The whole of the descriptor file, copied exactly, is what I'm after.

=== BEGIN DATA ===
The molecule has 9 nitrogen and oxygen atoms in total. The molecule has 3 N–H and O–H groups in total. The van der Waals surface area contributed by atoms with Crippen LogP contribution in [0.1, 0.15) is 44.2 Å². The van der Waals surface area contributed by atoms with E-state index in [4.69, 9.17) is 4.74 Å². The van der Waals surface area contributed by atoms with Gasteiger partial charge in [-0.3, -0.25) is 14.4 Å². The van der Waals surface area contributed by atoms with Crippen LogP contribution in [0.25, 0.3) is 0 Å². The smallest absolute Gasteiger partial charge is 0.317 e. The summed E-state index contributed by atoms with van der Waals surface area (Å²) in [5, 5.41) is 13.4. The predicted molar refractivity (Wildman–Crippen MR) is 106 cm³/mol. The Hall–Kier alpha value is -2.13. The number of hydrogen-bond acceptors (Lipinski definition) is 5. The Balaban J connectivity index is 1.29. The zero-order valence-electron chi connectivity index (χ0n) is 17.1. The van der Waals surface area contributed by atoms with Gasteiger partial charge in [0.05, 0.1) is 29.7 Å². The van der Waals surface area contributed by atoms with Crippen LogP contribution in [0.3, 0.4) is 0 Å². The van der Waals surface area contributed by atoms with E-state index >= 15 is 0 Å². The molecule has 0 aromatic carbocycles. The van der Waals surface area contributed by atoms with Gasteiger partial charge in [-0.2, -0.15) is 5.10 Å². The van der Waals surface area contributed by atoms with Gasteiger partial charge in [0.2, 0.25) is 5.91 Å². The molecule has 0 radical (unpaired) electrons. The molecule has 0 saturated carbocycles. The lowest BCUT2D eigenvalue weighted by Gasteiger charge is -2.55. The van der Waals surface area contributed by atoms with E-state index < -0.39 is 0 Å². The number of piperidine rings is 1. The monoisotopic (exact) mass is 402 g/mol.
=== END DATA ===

The molecule has 9 nitrogen and oxygen atoms in total. The molecule has 3 N–H and O–H groups in total. The van der Waals surface area contributed by atoms with Crippen LogP contribution in [0.1, 0.15) is 44.2 Å². The van der Waals surface area contributed by atoms with E-state index in [4.69, 9.17) is 4.74 Å². The van der Waals surface area contributed by atoms with Gasteiger partial charge in [-0.3, -0.25) is 14.4 Å². The van der Waals surface area contributed by atoms with Crippen LogP contribution in [0.25, 0.3) is 0 Å². The smallest absolute Gasteiger partial charge is 0.317 e. The summed E-state index contributed by atoms with van der Waals surface area (Å²) in [5, 5.41) is 13.4. The predicted molar refractivity (Wildman–Crippen MR) is 106 cm³/mol. The Hall–Kier alpha value is -2.13. The number of hydrogen-bond acceptors (Lipinski definition) is 5. The Balaban J connectivity index is 1.29. The zero-order valence-electron chi connectivity index (χ0n) is 17.1. The van der Waals surface area contributed by atoms with Gasteiger partial charge in [0.05, 0.1) is 29.7 Å². The van der Waals surface area contributed by atoms with Crippen LogP contribution in [0.3, 0.4) is 0 Å². The van der Waals surface area contributed by atoms with E-state index >= 15 is 0 Å². The molecule has 0 aromatic carbocycles. The van der Waals surface area contributed by atoms with Gasteiger partial charge in [-0.2, -0.15) is 5.10 Å². The van der Waals surface area contributed by atoms with Gasteiger partial charge in [0.2, 0.25) is 5.91 Å². The molecule has 0 radical (unpaired) electrons. The molecule has 0 saturated carbocycles. The lowest BCUT2D eigenvalue weighted by Gasteiger charge is -2.55. The van der Waals surface area contributed by atoms with E-state index < -0.39 is 0 Å². The number of piperidine rings is 1. The monoisotopic (exact) mass is 402 g/mol.